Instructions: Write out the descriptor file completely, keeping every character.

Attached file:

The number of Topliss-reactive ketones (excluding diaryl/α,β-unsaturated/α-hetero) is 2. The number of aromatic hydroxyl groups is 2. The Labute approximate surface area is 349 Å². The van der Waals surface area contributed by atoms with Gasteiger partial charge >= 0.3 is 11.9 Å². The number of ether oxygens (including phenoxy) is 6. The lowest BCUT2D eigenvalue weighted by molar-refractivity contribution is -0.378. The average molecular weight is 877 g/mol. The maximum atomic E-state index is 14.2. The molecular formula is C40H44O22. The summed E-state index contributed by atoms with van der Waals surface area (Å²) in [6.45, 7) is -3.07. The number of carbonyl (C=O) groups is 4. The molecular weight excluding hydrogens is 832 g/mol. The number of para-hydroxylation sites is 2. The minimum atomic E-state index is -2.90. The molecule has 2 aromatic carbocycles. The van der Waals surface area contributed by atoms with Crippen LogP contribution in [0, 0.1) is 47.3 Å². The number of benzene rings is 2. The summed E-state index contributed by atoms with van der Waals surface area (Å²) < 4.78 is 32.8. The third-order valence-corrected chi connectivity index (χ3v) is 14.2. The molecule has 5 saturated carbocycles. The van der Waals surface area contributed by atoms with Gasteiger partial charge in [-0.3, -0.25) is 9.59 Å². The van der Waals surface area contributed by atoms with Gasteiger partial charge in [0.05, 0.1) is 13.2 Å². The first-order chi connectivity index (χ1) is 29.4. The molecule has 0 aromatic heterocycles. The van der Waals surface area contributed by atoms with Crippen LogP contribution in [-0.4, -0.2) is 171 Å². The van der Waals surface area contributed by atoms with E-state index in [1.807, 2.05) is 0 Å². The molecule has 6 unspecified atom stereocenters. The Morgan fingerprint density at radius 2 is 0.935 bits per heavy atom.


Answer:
The number of Topliss-reactive ketones (excluding diaryl/α,β-unsaturated/α-hetero) is 2. The number of aromatic hydroxyl groups is 2. The Labute approximate surface area is 349 Å². The van der Waals surface area contributed by atoms with Gasteiger partial charge >= 0.3 is 11.9 Å². The number of ether oxygens (including phenoxy) is 6. The lowest BCUT2D eigenvalue weighted by molar-refractivity contribution is -0.378. The average molecular weight is 877 g/mol. The maximum atomic E-state index is 14.2. The molecular formula is C40H44O22. The summed E-state index contributed by atoms with van der Waals surface area (Å²) in [6.45, 7) is -3.07. The number of carbonyl (C=O) groups is 4. The molecular weight excluding hydrogens is 832 g/mol. The number of para-hydroxylation sites is 2. The minimum atomic E-state index is -2.90. The molecule has 2 aromatic carbocycles. The van der Waals surface area contributed by atoms with Crippen LogP contribution in [0, 0.1) is 47.3 Å². The number of benzene rings is 2. The summed E-state index contributed by atoms with van der Waals surface area (Å²) < 4.78 is 32.8. The third-order valence-corrected chi connectivity index (χ3v) is 14.2. The molecule has 5 saturated carbocycles. The van der Waals surface area contributed by atoms with Gasteiger partial charge in [-0.3, -0.25) is 9.59 Å². The van der Waals surface area contributed by atoms with Gasteiger partial charge in [0.05, 0.1) is 13.2 Å². The first-order chi connectivity index (χ1) is 29.4. The molecule has 0 aromatic heterocycles. The van der Waals surface area contributed by atoms with Crippen LogP contribution in [-0.4, -0.2) is 171 Å². The van der Waals surface area contributed by atoms with E-state index in [1.807, 2.05) is 0 Å². The molecule has 6 unspecified atom stereocenters. The Morgan fingerprint density at radius 2 is 0.935 bits per heavy atom.